Citing this aspect of the district court's order, HUD asserts that the court awarded the Tribes money damages in violation of § 702. We agree.9
The phrase “money damages” “refers to a sum of money used as compensatory relief. Damages are given to the plaintiff to substitute for a suffered loss, whereas specific remedies ‘are not substitute remedies at all, but attempt to give the plaintiff the very thing to which he was entitled.’ ” Dep't of Army v. Blue Fox, Inc., 525 U.S. 255, 262 (1999) (quoting Bowen v. Massachusetts, 487 U.S. 879, 895 (1988)).
Here, the district court awarded the Tribes money damages when it ordered HUD to compensate them using funds from grant years other than the grant years during which HUD wrongfully collected the alleged overpayments. For instance, the “very thing” to which the Choctaw says it's entitled is additional funding from Congress' 2003, 2004, and 2005 NAHASDA appropriations. Blue Fox, Inc., 525 U.S. at 262 (quoting Bowen, 487 U.S. at 895). But to the extent that HUD has already distributed the funds from those yearly appropriations to other tribes, HUD can't possibly return those funds to the Tribes. Thus, the district court instead ordered HUD to pay the Tribes by “substitut[ing]” other funds for the funds to which the Tribes are actually entitled—i.e., funds from past- or future-year NAHASDA appropriations. Id. (emphasis omitted) (quoting Bowen, 487 U.S. at 895).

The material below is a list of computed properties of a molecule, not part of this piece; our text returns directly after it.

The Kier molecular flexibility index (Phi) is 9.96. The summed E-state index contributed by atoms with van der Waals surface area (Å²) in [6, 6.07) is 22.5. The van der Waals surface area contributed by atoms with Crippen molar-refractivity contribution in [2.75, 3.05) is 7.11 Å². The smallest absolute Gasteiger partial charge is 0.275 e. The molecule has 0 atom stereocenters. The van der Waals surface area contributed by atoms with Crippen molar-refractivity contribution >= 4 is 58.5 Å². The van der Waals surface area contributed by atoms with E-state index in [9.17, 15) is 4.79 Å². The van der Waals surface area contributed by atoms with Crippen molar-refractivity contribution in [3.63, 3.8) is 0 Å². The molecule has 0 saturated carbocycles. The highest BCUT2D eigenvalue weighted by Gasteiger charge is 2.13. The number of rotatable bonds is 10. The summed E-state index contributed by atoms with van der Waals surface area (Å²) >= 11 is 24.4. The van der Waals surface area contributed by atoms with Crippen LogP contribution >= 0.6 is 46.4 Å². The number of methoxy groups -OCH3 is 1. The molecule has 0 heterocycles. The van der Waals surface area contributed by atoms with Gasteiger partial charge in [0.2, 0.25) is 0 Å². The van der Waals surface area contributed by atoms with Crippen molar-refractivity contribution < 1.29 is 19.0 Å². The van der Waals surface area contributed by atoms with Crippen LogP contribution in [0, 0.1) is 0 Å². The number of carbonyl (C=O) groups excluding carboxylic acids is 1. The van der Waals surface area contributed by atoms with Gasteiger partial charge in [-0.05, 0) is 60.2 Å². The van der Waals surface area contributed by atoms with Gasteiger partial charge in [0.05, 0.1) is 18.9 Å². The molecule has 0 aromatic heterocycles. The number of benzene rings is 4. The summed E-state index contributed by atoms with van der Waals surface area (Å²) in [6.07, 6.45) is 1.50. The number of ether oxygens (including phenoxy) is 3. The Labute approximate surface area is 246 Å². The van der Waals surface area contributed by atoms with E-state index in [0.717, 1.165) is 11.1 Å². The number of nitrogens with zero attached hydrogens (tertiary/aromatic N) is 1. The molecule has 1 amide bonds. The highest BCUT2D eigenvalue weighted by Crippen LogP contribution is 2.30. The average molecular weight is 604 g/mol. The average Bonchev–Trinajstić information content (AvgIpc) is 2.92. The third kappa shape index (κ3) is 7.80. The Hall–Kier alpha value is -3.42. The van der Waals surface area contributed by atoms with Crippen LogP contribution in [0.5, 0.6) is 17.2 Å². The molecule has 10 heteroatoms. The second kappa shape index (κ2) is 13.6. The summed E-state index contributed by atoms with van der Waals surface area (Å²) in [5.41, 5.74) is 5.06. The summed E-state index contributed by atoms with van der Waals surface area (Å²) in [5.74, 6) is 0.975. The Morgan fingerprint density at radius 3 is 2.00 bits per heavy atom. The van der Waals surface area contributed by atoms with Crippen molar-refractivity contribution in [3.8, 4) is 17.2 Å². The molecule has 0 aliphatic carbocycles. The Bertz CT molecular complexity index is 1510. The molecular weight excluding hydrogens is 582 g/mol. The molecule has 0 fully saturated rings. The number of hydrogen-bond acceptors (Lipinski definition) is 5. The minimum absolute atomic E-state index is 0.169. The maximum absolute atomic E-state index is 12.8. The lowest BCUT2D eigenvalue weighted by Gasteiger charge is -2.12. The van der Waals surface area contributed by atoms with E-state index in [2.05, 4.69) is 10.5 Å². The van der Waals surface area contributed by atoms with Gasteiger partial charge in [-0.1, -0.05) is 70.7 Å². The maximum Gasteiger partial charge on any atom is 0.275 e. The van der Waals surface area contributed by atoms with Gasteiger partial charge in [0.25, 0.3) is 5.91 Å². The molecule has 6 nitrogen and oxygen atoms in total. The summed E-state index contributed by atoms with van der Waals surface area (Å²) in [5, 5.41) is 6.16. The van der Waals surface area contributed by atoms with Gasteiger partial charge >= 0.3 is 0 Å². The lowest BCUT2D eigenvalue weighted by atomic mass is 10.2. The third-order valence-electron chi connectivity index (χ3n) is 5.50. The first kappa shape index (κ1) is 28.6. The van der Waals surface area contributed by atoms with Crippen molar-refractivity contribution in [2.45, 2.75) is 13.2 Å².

This distinction may seem pedantic. After all, money is money. And surely the Tribes don't care whether HUD repays them using funds that remain from 2003's NAHASDA appropriation, or if it instead repays them from some other source. But “the fungibility [of] money” can easily “obscure[ ]” the difference between (1) “relief that seeks to compensate a plaintiff for a harm by providing a substitute for the loss,” Cty. of Suffolk v. Sebelius, 605 F.3d 135, 141 (2d Cir. 2010) (emphases omitted), and (2) “relief that requires a defendant to transfer a specific res to the plaintiff,” id.
To understand how that distinction operates to preclude relief here, assume for a moment that instead of withholding funds for affordable housing from a particular tribe, HUD instead wrongfully withheld from that tribe an actual house—a house that HUD then gave to another eligible tribe.